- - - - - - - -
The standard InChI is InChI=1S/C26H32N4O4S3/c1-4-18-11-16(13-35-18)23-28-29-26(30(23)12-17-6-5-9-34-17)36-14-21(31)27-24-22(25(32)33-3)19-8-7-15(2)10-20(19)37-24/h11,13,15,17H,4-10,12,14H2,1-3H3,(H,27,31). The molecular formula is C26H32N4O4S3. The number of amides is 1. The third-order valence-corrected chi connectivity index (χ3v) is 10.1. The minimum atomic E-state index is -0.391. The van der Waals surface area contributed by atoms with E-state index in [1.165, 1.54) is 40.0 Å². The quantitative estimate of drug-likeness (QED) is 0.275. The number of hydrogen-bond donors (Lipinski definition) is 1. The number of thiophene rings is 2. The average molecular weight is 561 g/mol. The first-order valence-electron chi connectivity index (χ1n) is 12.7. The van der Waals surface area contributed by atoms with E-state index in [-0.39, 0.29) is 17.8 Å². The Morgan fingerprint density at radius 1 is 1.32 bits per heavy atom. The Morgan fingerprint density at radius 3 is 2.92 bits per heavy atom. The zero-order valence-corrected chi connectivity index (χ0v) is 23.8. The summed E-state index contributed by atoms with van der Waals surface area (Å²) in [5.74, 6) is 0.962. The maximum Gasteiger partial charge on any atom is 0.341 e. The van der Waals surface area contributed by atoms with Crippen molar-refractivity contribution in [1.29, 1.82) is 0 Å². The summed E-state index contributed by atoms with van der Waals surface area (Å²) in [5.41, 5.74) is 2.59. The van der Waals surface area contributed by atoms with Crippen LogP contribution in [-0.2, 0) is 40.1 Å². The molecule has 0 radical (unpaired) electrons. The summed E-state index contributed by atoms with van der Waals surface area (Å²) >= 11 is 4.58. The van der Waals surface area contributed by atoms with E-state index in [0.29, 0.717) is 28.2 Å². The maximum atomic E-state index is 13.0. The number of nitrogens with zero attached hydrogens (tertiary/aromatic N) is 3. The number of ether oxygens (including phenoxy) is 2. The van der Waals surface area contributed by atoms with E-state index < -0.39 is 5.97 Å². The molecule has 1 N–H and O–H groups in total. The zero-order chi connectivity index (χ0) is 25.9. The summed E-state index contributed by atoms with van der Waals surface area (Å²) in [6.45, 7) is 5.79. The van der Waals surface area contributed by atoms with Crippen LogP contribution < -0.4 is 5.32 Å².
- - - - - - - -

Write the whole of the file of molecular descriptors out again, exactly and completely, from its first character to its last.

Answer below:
The standard InChI is InChI=1S/C26H32N4O4S3/c1-4-18-11-16(13-35-18)23-28-29-26(30(23)12-17-6-5-9-34-17)36-14-21(31)27-24-22(25(32)33-3)19-8-7-15(2)10-20(19)37-24/h11,13,15,17H,4-10,12,14H2,1-3H3,(H,27,31). The molecular formula is C26H32N4O4S3. The number of amides is 1. The third-order valence-corrected chi connectivity index (χ3v) is 10.1. The minimum atomic E-state index is -0.391. The van der Waals surface area contributed by atoms with E-state index in [1.165, 1.54) is 40.0 Å². The quantitative estimate of drug-likeness (QED) is 0.275. The number of hydrogen-bond donors (Lipinski definition) is 1. The number of thiophene rings is 2. The average molecular weight is 561 g/mol. The first-order valence-electron chi connectivity index (χ1n) is 12.7. The van der Waals surface area contributed by atoms with E-state index in [-0.39, 0.29) is 17.8 Å². The Morgan fingerprint density at radius 1 is 1.32 bits per heavy atom. The Morgan fingerprint density at radius 3 is 2.92 bits per heavy atom. The zero-order valence-corrected chi connectivity index (χ0v) is 23.8. The summed E-state index contributed by atoms with van der Waals surface area (Å²) in [5.74, 6) is 0.962. The maximum Gasteiger partial charge on any atom is 0.341 e. The van der Waals surface area contributed by atoms with Crippen molar-refractivity contribution in [1.29, 1.82) is 0 Å². The summed E-state index contributed by atoms with van der Waals surface area (Å²) in [5.41, 5.74) is 2.59. The van der Waals surface area contributed by atoms with Crippen LogP contribution in [-0.2, 0) is 40.1 Å². The molecule has 0 radical (unpaired) electrons. The summed E-state index contributed by atoms with van der Waals surface area (Å²) >= 11 is 4.58. The van der Waals surface area contributed by atoms with E-state index in [0.29, 0.717) is 28.2 Å². The maximum atomic E-state index is 13.0. The number of nitrogens with zero attached hydrogens (tertiary/aromatic N) is 3. The number of ether oxygens (including phenoxy) is 2. The van der Waals surface area contributed by atoms with E-state index < -0.39 is 5.97 Å². The molecule has 1 N–H and O–H groups in total. The zero-order chi connectivity index (χ0) is 25.9. The summed E-state index contributed by atoms with van der Waals surface area (Å²) in [6.45, 7) is 5.79. The van der Waals surface area contributed by atoms with Crippen LogP contribution < -0.4 is 5.32 Å².